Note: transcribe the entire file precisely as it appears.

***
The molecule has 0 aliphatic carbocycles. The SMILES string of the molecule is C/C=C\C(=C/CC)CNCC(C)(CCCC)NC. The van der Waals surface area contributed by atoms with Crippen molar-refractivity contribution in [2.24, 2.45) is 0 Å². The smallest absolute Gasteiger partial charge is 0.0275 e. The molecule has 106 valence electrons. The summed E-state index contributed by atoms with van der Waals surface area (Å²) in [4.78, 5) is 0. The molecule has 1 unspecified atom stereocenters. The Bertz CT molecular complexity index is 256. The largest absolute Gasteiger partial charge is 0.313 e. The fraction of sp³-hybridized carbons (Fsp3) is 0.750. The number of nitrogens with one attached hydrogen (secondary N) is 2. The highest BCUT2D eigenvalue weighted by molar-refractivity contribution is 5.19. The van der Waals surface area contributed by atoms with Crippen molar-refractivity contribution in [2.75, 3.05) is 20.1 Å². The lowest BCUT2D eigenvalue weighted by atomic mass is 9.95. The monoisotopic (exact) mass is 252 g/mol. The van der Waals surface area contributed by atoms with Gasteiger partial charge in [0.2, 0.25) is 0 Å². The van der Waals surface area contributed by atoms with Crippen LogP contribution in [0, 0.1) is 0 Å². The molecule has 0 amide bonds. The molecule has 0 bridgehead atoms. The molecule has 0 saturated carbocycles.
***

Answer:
The molecule has 0 aliphatic carbocycles. The SMILES string of the molecule is C/C=C\C(=C/CC)CNCC(C)(CCCC)NC. The van der Waals surface area contributed by atoms with Crippen molar-refractivity contribution in [2.24, 2.45) is 0 Å². The smallest absolute Gasteiger partial charge is 0.0275 e. The molecule has 106 valence electrons. The summed E-state index contributed by atoms with van der Waals surface area (Å²) in [4.78, 5) is 0. The molecule has 1 unspecified atom stereocenters. The Bertz CT molecular complexity index is 256. The largest absolute Gasteiger partial charge is 0.313 e. The fraction of sp³-hybridized carbons (Fsp3) is 0.750. The number of nitrogens with one attached hydrogen (secondary N) is 2. The highest BCUT2D eigenvalue weighted by molar-refractivity contribution is 5.19. The van der Waals surface area contributed by atoms with Crippen molar-refractivity contribution in [2.75, 3.05) is 20.1 Å². The lowest BCUT2D eigenvalue weighted by atomic mass is 9.95. The monoisotopic (exact) mass is 252 g/mol. The van der Waals surface area contributed by atoms with Gasteiger partial charge in [0.2, 0.25) is 0 Å². The van der Waals surface area contributed by atoms with Crippen LogP contribution in [0, 0.1) is 0 Å². The molecule has 0 amide bonds. The molecule has 0 bridgehead atoms. The molecule has 0 saturated carbocycles.